Using foster mother hens to raise chicks on a diversified sustainable farm

Project Overview

Project Type: Farmer
Funds awarded in 2008: $5,986.00
Projected End Date: 12/31/2009
Region: Northeast
State: New York
Project Leader:
Drew F. Piaschyk
Lamb's Quarters Organic Farm


  • Agronomic: corn, millet, potatoes, grass (misc. perennial), hay
  • Vegetables: beans, beets, broccoli, carrots, cucurbits, peas (culinary), peppers, tomatoes, turnips
  • Additional Plants: herbs, native plants, ornamentals
  • Animals: poultry


  • Animal Production: feed/forage, housing, animal protection and health, free-range, preventive practices
  • Crop Production: fallow, multiple cropping, nutrient cycling
  • Education and Training: on-farm/ranch research
  • Energy: energy conservation/efficiency, energy use
  • Farm Business Management: whole farm planning, new enterprise development, budgets/cost and returns, feasibility study, agricultural finance, risk management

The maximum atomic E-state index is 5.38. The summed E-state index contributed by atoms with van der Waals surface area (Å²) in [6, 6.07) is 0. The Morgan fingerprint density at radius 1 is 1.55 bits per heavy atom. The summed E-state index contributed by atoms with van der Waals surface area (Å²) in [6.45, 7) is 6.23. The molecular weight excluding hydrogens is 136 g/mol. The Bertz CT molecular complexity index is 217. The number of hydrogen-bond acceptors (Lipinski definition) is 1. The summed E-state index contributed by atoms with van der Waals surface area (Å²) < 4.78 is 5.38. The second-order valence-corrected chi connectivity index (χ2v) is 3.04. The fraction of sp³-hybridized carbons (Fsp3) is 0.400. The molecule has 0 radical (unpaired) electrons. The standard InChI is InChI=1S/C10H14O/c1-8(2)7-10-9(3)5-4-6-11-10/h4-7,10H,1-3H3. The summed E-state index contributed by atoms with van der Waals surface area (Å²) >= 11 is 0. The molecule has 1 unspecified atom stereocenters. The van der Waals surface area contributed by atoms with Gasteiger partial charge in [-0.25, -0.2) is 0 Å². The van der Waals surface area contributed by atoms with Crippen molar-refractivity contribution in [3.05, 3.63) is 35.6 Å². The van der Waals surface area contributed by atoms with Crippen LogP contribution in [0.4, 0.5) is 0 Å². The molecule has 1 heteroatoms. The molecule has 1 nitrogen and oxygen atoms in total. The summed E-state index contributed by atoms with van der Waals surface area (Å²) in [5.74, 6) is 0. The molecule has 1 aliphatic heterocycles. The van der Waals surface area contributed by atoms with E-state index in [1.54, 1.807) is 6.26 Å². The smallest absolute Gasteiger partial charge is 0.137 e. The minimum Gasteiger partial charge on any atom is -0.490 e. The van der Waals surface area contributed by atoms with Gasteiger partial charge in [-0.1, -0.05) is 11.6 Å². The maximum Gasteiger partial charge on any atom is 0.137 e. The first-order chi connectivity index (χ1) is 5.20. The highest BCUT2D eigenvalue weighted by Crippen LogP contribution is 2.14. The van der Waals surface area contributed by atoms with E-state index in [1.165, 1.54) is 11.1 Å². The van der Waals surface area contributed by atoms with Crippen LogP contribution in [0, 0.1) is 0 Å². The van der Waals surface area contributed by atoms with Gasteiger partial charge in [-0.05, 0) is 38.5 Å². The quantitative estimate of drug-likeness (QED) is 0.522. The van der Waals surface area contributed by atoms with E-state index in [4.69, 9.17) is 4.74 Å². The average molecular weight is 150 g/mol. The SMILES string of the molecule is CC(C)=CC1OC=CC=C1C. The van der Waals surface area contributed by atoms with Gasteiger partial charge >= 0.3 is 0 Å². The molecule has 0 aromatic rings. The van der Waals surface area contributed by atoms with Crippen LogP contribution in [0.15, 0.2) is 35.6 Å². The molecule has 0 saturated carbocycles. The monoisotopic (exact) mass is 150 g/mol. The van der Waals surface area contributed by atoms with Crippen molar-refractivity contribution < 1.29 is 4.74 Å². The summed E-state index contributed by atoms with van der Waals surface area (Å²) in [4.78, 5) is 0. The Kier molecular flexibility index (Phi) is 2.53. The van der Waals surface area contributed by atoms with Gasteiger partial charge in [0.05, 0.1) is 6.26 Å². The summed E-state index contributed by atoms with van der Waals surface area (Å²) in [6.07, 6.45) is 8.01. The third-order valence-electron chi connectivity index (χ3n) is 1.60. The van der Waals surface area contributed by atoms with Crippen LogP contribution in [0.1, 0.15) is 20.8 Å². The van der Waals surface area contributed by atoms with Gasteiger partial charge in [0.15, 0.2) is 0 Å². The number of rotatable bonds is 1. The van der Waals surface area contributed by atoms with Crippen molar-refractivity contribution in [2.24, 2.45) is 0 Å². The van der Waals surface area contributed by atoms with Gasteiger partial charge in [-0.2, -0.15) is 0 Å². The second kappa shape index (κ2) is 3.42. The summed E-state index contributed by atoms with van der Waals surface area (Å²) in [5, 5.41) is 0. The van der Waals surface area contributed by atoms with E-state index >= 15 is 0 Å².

• Pest Management: physical control, mulching - plastic, row covers (for pests)
  • Production Systems: organic agriculture
  • Soil Management: soil physics, soil quality/health
  • Sustainable Communities: local and regional food systems, sustainability measures

    Proposal summary:

    Commercial poultry raising generally requires completely depopulating a batch of chickens at the end of a meat or egg production cycle, but there is anecdotal evidence that keeping broody hens through the next cycle has a positive effect on the growth and health of the next batch of chicks. The farmer will test this observation with a controlled trial in which some chicks are started in a brooder while others are raised with a foster hen, who can perhaps teach chicks to feed and forage more efficiently. The two groups will then be compared for live and dressed weights to find out if the differences are significant.

    Any opinions, findings, conclusions, or recommendations expressed in this publication are those of the author(s) and do not necessarily reflect the view of the U.S. Department of Agriculture or SARE.